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Music and the Christian
  • Music in the Culture
  • Notes

Mind Games
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Music and the Christian

How shall we listen?

Jerry Solomon

  1. Music in the Culture

    Another factor in musical discrimination applies to the way we approach music outside the Christian subculture. The Christian is free to enter culture equipped with discernment, and this certainly applies to music. (See the Christianity and Culture outline in this notebook.) We need not fear the music of our culture, but we must exercise certain cautions.

    Assessments of quality also apply here. The Christian should use the principles we have discussed when approaching music of the broader culture. We should also be aware of the blending of music and message, or lack of it. The ideal situation is when both the medium and the message agree.

    Too often the music we hear conveys a message at the expense of musical quality. Best explains:

    The kind of mass communication on which the media subsist depends on two things: a minimal creative element and a perspective that sees music only as conveying a message rather than being a message. Viewed as a carrier, music tends to be reduced to a format equated with entertainment. The greater the exposure desired, the lower the common denominator.{10}

    The messages of our culture are perhaps voiced most strongly and clearly through music which is subordinated to those messages. The music is "canned." It is the product of cliches and "hooks" that are designed to bring instant response from the listener. As Erik Routley has stated, "All music which self-consciously adopts a style is like a person who puts on airs. It is affected and overbearing."{11} This condition is so prevalent in contemporary music it cannot be overemphasized.

    Another concern is found in certain features of what is usually called "popular culture." Music is a major part of pop culture. Kenneth Myers, among others, has asserted certain culture types beginning with "high," diminishing to "folk," and plummeting to "popular." Popular culture "has some serious liabilities that it has inherited from its origins in distinctively modern, secularized movements." Generally, these liabilities include "the quest for novelty, and the desire for instant gratification."{12} In turn, these are found in "pop" music.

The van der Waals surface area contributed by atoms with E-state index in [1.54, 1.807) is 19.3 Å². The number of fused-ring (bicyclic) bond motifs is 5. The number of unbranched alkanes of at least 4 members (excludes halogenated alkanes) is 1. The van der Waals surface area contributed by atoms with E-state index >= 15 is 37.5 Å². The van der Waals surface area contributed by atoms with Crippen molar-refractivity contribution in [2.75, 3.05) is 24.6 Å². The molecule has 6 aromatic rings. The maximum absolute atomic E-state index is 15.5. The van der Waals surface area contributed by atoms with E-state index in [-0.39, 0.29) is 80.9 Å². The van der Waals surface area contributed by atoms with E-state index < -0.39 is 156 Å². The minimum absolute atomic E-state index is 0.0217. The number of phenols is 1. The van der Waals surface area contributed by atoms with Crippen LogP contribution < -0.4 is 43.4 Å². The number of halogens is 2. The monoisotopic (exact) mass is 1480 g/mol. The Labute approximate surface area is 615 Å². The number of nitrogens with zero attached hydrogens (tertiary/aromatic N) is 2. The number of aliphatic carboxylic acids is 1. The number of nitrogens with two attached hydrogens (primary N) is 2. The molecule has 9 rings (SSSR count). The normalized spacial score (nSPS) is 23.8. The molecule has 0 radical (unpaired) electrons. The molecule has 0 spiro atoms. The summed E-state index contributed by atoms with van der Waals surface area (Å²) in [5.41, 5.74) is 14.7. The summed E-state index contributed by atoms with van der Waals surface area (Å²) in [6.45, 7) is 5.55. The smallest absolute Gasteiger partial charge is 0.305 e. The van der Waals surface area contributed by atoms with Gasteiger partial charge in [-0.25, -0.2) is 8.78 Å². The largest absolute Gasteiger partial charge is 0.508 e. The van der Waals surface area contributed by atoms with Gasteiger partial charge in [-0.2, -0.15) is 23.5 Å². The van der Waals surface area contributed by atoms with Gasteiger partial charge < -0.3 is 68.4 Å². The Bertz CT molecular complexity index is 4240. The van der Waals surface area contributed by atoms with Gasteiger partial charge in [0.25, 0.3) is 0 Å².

The quest for novelty is apparent when we understand, as Steve Lawhead states, that "the whole system feeds on the 'new'Śnew faces, new gimmicks, new sounds. Yesterday in pop music is not only dead; it is ancient history."{13} The desire for instant gratification is the result of the fact that this type of music is normally produced for commercial reasons. Continuing, Lawhead writes that:

    Commercialism, the effective selling of products, governs every aspect of the popular music industry. From a purely business point of view, it makes perfect sense to shift the focus from artistic integrity to some other less rigorous and more easily managed, nonartistic component, such as newness or novelty. Talent and technical virtuosity take time to develop, and any industry dependent upon a never-ending stream of fresh faces cannot wait for talent to emerge.{14}

    We do not consistently offer God our best when we employ this approach. Additionally, we do not honor God when we make the products of such thinking a consistent part of our lives.


  1. John P. Newport, Theology and Contemporary Art Forms (Waco, Tex.: Word, 1971), 17-24.

  2. Charles Garside, Jr., The Origins of Calvin's Theology of Music: 1536-1543, by the American Philosophical Society (Philadelphia: The American Philosophical Society, August 1979), 19.

  3. Tenney, ed., Zondervan Pictorial Dictionary, s.v. "Music," by Harold M. Best and David Huttar.

  4. Ibid.

  5. Steve Lawhead, Rock of This Age, updated and expanded edition of Rock Reconsidered (Downers Grove, Ill.: InterVarsity, 1987), 51-52.

  6. Frank E. Gaebelein, "The Christian and Music," in The Christian Imagination: Essays on Literature and the Arts, ed. Leland Ryken (Grand Rapids, Mich.: Baker, 1981), 446.

  7. Harold M. Best, "Christian Responsibility in Music," in The Christian Imagination: Essays on Literature and the Arts, ed. Leland Ryken (Grand Rapids, Mich.: Baker, 1981), 402.

  8. Robert Elmore, "The Place of Music in Christian Life," in The Christian Imagination: Essays on Literature and the Arts, ed. Leland Ryken (Grand Rapids, Mich.: Baker, 1981), 430.

  9. Calvin M. Johansson, Music & Ministry: A Biblical Counterpoint (Peabody, Mass.: Hendrickson, 1984), 93-95.

  10. Ibid., 412-13.

  11. Erik Routley, Church Music and the Christian Faith, with a Foreword by Martin E. Marty (Carol Stream, Ill.: Agape, 1978), 89.

  12. Kenneth Myers, All God's Children and Blue Suede Shoes: Christians and Popular Culture (Westchester, Ill.: Crossway, 1989), 59-64.

  13. Steve Lawhead, Turn Back the Night: A Christian Response to Popular Culture (Westchester, Ill.: Crossway, 1978), 97.

  14. Ibid., 98.

©1998 Probe Ministries
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